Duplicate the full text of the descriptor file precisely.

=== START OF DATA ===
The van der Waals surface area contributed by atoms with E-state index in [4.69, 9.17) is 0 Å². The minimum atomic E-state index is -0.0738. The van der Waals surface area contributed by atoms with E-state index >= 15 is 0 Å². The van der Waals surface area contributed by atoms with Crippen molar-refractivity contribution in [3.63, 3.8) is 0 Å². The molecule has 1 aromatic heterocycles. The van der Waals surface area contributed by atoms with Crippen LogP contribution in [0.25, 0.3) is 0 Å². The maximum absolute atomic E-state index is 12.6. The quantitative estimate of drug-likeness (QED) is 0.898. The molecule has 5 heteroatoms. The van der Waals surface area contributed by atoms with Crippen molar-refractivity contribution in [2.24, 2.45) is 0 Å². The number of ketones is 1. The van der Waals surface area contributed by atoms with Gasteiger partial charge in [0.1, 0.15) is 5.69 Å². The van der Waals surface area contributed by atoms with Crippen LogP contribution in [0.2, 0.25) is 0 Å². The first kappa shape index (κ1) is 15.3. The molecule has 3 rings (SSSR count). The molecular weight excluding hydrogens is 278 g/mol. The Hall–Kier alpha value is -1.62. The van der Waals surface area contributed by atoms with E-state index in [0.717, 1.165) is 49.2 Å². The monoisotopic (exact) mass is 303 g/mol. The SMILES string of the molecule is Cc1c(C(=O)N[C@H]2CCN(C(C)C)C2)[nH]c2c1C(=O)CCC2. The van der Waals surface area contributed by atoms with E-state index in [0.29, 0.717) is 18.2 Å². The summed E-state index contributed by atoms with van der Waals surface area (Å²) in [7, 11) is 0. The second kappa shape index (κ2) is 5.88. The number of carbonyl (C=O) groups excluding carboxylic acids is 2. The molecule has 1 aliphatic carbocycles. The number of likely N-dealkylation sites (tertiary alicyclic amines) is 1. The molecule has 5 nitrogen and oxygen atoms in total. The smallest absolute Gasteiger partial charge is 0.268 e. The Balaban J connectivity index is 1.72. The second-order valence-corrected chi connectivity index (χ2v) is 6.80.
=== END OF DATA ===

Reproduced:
The van der Waals surface area contributed by atoms with E-state index in [4.69, 9.17) is 0 Å². The minimum atomic E-state index is -0.0738. The van der Waals surface area contributed by atoms with E-state index >= 15 is 0 Å². The van der Waals surface area contributed by atoms with Crippen molar-refractivity contribution in [3.63, 3.8) is 0 Å². The molecule has 1 aromatic heterocycles. The van der Waals surface area contributed by atoms with Crippen LogP contribution in [0.25, 0.3) is 0 Å². The maximum absolute atomic E-state index is 12.6. The quantitative estimate of drug-likeness (QED) is 0.898. The molecule has 5 heteroatoms. The van der Waals surface area contributed by atoms with Crippen molar-refractivity contribution in [2.24, 2.45) is 0 Å². The number of ketones is 1. The van der Waals surface area contributed by atoms with Gasteiger partial charge in [0.1, 0.15) is 5.69 Å². The van der Waals surface area contributed by atoms with Crippen LogP contribution in [0.2, 0.25) is 0 Å². The first kappa shape index (κ1) is 15.3. The molecule has 3 rings (SSSR count). The molecular weight excluding hydrogens is 278 g/mol. The Hall–Kier alpha value is -1.62. The van der Waals surface area contributed by atoms with E-state index in [0.717, 1.165) is 49.2 Å². The monoisotopic (exact) mass is 303 g/mol. The SMILES string of the molecule is Cc1c(C(=O)N[C@H]2CCN(C(C)C)C2)[nH]c2c1C(=O)CCC2. The van der Waals surface area contributed by atoms with E-state index in [0.29, 0.717) is 18.2 Å². The summed E-state index contributed by atoms with van der Waals surface area (Å²) in [7, 11) is 0. The second kappa shape index (κ2) is 5.88. The number of carbonyl (C=O) groups excluding carboxylic acids is 2. The molecule has 1 aliphatic carbocycles. The number of likely N-dealkylation sites (tertiary alicyclic amines) is 1. The molecule has 5 nitrogen and oxygen atoms in total. The smallest absolute Gasteiger partial charge is 0.268 e. The Balaban J connectivity index is 1.72. The second-order valence-corrected chi connectivity index (χ2v) is 6.80.